12. STREETS AND HIGHWAYS — Action by Pedestrian — Fence Erected by Abutting Owner — Notice — Case at Bar. — The instant case was an action against a city by a pedestrian for injuries sustained when she fell on a sidewalk of the city. The defect complained of by plaintiff was the falling of a pipe from an adjacent fence across the sidewalk; how or when the pipe got on the sidewalk or how long it had been suffered to remain there, the evidence did not disclose. To meet this lack of proof, plaintiff claimed that the city was negligent in allowing the fence in its condition where it was, because it was potentially dangerous.

Held: That there was no merit in this contention of plaintiff.

13. NEGLIGENCE — Potential Danger — Presumption of Negligence — Res Ipsa Loquitur — Municipal Corporations. — Cities may be held liable for structures erected by others, such as bill-boards by the side of a street and falling on pedestrians, but there is no liability in the absence of notice to the city that the structure was dangerous and not potentially dangerous. The doctrine of res ipsa loquitur is not applicable to municipal corporations.

14. STREETS AND HIGHWAYS — Liability of City — Pedestrian Injured in Stumbling over Rail of Fence on Sidewalk — Notice. — Case at Bar. — The instant case was an action by a pedestrian against a city for injuries sustained when she stumbled over the top rail of a fence which had fallen on the sidewalk. The city was not liable for permitting the fence to be erected near the sidewalk in that part of the street left in a state of nature. There was no evidence of notice, actual or constructive, to the city that the fence was dangerous, or proof that the pipe had remained across the sidewalk such length of time as to amount to constructive notice that the sidewalk was unsafe.

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4 practice notes
  • City of Tuscaloosa v. Fair, 6 Div. 793
    • United States
    • Supreme Court of Alabama
    • February 13, 1936
    ...is a duty by the city to remedy defects as respects the right of one walking on such space in the exercise of due care. Norfolk v. Travis, 149 Va. 523, 140 S.E. 641, 56 A.L.R. 214, note, page 220; 13 R.C.L. 381, 466; 29 Corpus Juris, 683. But this court has adopted the rule of due care by t......
  • City of Richmond v. Holt, Record No. 011742.
    • United States
    • Virginia Supreme Court of Virginia
    • June 7, 2002
    ...their entire width. The invitation on the part of the municipality to use such ways imposes the obligation." City of Norfolk v. Travis, 149 Va. 523, 528-29, 140 S.E. 641, 642 (1927); see also Votsis v. Ward's Coffee Shop, Inc., 217 Va. 652, 654, 231 S.E.2d 236, 237 (1977); Dockery v. City o......
  • Wray v. Norfolk & W. Ry. Co., No. 3657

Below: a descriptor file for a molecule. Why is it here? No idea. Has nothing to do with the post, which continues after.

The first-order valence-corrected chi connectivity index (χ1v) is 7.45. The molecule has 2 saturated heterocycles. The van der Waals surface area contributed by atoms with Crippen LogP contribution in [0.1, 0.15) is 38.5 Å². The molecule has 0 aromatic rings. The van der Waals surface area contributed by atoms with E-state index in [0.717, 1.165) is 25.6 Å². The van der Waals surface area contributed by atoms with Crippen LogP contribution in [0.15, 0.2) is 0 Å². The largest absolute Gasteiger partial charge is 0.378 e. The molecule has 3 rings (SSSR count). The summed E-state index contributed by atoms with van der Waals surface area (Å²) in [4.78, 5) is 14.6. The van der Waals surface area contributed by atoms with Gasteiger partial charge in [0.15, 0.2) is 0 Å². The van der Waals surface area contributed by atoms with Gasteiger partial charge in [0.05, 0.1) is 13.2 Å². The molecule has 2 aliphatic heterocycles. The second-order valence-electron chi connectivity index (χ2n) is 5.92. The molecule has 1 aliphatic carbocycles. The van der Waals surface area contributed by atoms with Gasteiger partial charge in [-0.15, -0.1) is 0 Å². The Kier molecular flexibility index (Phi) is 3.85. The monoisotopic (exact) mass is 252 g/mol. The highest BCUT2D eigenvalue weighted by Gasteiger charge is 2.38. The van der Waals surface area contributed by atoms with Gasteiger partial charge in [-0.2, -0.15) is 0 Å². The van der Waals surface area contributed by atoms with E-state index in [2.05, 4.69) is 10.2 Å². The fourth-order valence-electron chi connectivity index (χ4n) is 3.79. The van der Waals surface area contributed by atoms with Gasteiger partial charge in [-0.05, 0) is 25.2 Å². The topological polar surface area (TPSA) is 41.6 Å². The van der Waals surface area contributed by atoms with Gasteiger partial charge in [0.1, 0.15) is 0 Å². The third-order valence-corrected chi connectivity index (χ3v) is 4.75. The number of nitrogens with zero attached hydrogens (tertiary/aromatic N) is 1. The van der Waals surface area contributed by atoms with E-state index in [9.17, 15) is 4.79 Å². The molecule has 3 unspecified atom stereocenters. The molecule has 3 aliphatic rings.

• United States
    • Virginia Supreme Court of Virginia
    • September 6, 1950
    ...for general use, and over which the municipality exercises or may exercise full control, for their entire width. ' Norfolk v. Travis, 149 Va. 523, at pp. 528, 529, 140 S.E. 641, 56 A.L.R. The facts in Radford v. Calhoun, 165 Va. 24, 181 S.E. 345, 100 A.L.R. 1378, were that the city permitte......
  • City of Natchez v. Cranfield, 28178
    • United States
    • Mississippi Supreme Court
    • November 25, 1929
    ...the remaining surface has been left for grass or tree plots, that those plots are reasonably safe for travel. Norfolk v. Travis (1927), 149 Va. 523, 56 A.L.R. 214, 140 S.E. 641; Gulfport & Mississippi Coast Traction Co. v. Manuel, 123 Miss. 266, 85 So. 309; McComb v. Hayman, 87 So. 11, 124 ......
4 cases
  • City of Tuscaloosa v. Fair, 6 Div. 793
    • United States
    • Supreme Court of Alabama
    • February 13, 1936
    ...is a duty by the city to remedy defects as respects the right of one walking on such space in the exercise of due care. Norfolk v. Travis, 149 Va. 523, 140 S.E. 641, 56 A.L.R. 214, note, page 220; 13 R.C.L. 381, 466; 29 Corpus Juris, 683. But this court has adopted the rule of due care by t......
  • City of Richmond v. Holt, Record No. 011742.
    • United States
    • Virginia Supreme Court of Virginia
    • June 7, 2002
    ...their entire width. The invitation on the part of the municipality to use such ways imposes the obligation." City of Norfolk v. Travis, 149 Va. 523, 528-29, 140 S.E. 641, 642 (1927); see also Votsis v. Ward's Coffee Shop, Inc., 217 Va. 652, 654, 231 S.E.2d 236, 237 (1977); Dockery v. City o......
  • Wray v. Norfolk & W. Ry. Co., No. 3657
    • United States
    • Virginia Supreme Court of Virginia
    • September 6, 1950
    ...for general use, and over which the municipality exercises or may exercise full control, for their entire width. ' Norfolk v. Travis, 149 Va. 523, at pp. 528, 529, 140 S.E. 641, 56 A.L.R. The facts in Radford v. Calhoun, 165 Va. 24, 181 S.E. 345, 100 A.L.R. 1378, were that the city permitte......
  • City of Natchez v. Cranfield, 28178
    • United States
    • Mississippi Supreme Court
    • November 25, 1929
    ...the remaining surface has been left for grass or tree plots, that those plots are reasonably safe for travel. Norfolk v. Travis (1927), 149 Va. 523, 56 A.L.R. 214, 140 S.E. 641; Gulfport & Mississippi Coast Traction Co. v. Manuel, 123 Miss. 266, 85 So. 309; McComb v. Hayman, 87 So. 11, 124 ......